Swap missales are simply “unauthorised use of someone else’s assets”

It is nearly three years since the British Bankers Association made their announcement on the Swaps Misselling debacle;

Interest Rate Swaps: Businesses in Financial Distress (major banks review process)  

‘ ……….The banks remain committed to addressing the Interest Rate Swap review as quickly and as fairly as possible with businesses and are working closely and cooperatively with the FSA and the skilled independent reviewers appointed by the FSA to do so ‘

The announcement was an important factor in the British Bankers Association advising the UK’s SME’s to contact their bank if they were in ‘financial distress’, which in December 2012 many businesses were struggling.

Question – So why and what makes the difference to a business who has been missold an Swap ?  

Answer – when you are a small business with a Swap in 2012 you are likely paying cash premiums for the Swap and holding liabilities you had no awareness you would be.

Small businesses in the UK were sold irhp on mass around 2007 – 2008.

To ‘ missell ’ these contracts the banks needed to ensure the customers assets could act as suitable Collateral but seldom chose to disclosure this.

Instead there is a pattern of inducement for SME’s to borrow on standard variable rate loan deals from which the bank condition, in writing or verbally, the insistence for a Swap.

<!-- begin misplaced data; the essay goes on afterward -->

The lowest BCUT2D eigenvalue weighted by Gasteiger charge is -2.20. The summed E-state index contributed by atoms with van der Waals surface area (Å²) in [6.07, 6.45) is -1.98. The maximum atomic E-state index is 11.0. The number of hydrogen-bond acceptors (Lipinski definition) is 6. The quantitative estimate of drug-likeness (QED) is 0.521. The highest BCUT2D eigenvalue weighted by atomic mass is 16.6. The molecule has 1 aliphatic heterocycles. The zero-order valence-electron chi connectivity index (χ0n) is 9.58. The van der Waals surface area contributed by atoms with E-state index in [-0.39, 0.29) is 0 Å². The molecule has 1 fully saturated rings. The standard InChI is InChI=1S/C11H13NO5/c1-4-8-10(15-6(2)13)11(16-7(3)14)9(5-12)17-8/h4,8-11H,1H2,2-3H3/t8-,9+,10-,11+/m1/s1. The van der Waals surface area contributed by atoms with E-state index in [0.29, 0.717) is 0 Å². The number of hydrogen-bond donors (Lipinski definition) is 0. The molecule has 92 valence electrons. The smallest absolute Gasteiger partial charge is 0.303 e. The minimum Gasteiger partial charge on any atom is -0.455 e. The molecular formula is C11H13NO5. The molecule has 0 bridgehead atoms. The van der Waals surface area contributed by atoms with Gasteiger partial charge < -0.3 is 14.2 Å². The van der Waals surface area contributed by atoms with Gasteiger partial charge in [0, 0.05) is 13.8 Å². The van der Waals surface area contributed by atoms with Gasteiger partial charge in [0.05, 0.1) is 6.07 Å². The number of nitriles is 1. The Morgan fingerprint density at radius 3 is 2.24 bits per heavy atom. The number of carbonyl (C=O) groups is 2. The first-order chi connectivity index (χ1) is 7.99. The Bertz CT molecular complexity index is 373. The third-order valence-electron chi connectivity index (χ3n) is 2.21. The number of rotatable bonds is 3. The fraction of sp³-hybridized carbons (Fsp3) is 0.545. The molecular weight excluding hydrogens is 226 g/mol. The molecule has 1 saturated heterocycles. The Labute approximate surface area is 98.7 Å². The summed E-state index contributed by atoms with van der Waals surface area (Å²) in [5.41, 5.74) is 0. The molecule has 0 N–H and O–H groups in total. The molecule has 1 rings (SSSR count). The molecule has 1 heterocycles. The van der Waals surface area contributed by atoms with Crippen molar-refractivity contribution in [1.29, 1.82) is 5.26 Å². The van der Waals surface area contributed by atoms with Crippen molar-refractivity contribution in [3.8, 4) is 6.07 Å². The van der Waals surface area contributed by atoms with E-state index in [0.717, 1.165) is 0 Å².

These are often sold as ‘protection’ and are often exactly the opposite.

Swap’s needs security, like a loan, but the banks often fail to disclose this.

The banks knew the effects that severe interest rate movements would have (not that fact that the rates would move as they did) but seldom chose to disclose this either. In fact the contracts can be calculated to detail the effects of every 0.01% movement in the benchmark rate.

In simple terms that matter of fact is No Collateral = No Swap

The loan security offered by the SME allows the Swap to be ‘missold’

It appears from our work that the inducement of low headline margin rates, usually between 1 – 2%, allow the bank to induce the required pledges for security and then simply ‘missell’ the Swap.

The loan to value is accounted for in the bank’s credit department before the sale, allowing for both the loan and the Swap liability is agreed.

So time passes by and in March 2009 the Bank Of England reduce rates to stimulate the economy, yet the businesses with Swap are stranded – paying rates averaging at 5% plus the margin instead of 0.5% plus margin.

The effects on the SME are twofold;

  1. Explicit – premiums are payable
  2. Implicit – extra Collateral is required as to break the deal could cost £m’s

For the banks this often left them with a non-performing loan (1-2% margins) and a need to secure additional Security & Collateral in case the Swap holder defaults at a time when all the UK banks had new Accounting liquidity requirements.

This problem was recognised by the BBA in 2012 – too late or just in time ?

Many insolvent cases in the FCA review still need concluding.

The banks have and are still taking an ‘unauthorised use of someone else’s assets’ to facilitate profiteering from misselling with the Financial Services Industry simply watching –  but do they learn ?

Lessons will be learnt if the necessity arises to litigate for a ‘missold’ Swap that was the reason the business failed as it could change Debenture lending forever

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